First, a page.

Georgia is getting outside assistance to help the state’s college students complete their degrees on time and spend less money in the process.
The state is the recipient of a three-year, $1 million grant from the Lumina Foundation and Complete College America to establish the Guided Pathways to Success initiative to boost college completion. Gov. Nathan Deal announced the grant Wednesday following an education summit on Georgia Tech’s campus.
The plan is to use the money toward “intrusive advising,” or closely tracking and working with students at the state’s two- and four-year colleges to keep them on track and prevent them from taking unnecessary classes. The goal is to provide all students enrolled in high-demand degree programs with a GPS degree plan by fall 2016.
College completion is not only a higher education issue, Deal said, but also an economic, business and workforce issue. Recent studies have shown that by 2020, more than 60 percent of jobs in Georgia will require some form of post-secondary education. Nationally, less than 3 percent of students at two-year colleges and less than one-third of students at four-year colleges complete their degrees in four years. Georgia’s numbers are similar, state officials said.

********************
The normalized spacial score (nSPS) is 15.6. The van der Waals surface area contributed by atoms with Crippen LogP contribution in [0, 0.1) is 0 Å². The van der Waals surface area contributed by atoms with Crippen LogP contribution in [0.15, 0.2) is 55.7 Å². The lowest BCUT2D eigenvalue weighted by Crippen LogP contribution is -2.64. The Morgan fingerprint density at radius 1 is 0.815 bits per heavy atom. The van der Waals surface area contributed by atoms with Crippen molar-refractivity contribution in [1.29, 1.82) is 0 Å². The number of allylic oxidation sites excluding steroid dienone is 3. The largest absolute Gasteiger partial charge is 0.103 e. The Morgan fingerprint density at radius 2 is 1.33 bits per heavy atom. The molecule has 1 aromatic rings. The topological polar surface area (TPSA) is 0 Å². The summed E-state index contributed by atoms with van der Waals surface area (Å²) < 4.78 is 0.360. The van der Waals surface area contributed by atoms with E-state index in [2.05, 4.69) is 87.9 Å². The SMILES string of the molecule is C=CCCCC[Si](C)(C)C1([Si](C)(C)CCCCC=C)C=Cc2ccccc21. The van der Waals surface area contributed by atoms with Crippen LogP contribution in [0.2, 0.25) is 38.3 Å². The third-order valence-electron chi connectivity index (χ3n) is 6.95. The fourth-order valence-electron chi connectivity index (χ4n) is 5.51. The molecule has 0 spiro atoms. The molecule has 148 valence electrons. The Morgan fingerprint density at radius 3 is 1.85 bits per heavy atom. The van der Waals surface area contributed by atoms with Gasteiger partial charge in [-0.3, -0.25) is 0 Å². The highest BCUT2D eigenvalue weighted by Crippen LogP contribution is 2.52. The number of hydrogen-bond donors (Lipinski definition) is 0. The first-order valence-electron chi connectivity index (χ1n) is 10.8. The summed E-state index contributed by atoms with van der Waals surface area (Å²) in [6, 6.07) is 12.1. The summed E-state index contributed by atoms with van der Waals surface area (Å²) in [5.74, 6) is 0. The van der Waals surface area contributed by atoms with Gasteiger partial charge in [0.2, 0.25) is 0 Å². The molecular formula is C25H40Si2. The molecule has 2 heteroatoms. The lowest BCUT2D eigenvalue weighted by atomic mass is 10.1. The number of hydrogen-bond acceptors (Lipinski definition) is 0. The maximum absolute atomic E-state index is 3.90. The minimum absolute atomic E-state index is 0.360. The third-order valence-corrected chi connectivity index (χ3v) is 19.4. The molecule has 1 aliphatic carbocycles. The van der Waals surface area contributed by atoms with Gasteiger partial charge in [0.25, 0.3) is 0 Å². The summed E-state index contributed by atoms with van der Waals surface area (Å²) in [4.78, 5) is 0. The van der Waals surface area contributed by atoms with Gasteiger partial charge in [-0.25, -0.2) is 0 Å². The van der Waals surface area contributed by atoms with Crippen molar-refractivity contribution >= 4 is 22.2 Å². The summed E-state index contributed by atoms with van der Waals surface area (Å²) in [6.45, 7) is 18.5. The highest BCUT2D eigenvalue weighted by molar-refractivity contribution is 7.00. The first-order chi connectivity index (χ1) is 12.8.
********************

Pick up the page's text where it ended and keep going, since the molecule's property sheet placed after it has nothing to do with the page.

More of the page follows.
A Complete College America study found that Georgia students and taxpayers spend more than $126 million each year for excess college credits, and an analysis completed last year found that at least half of all the excess credits could be eliminated with the GPS program.
The grant will benefit the Complete College Georgia initiative, which was launched three years ago with the goal of increasing the number of college graduates in the state by 250,000 by the year 2020.
Georgia is the third state, along with Indiana and Tennessee, chosen to participate in the grant program.
By Janel Davis
The Atlanta Journal-Constitution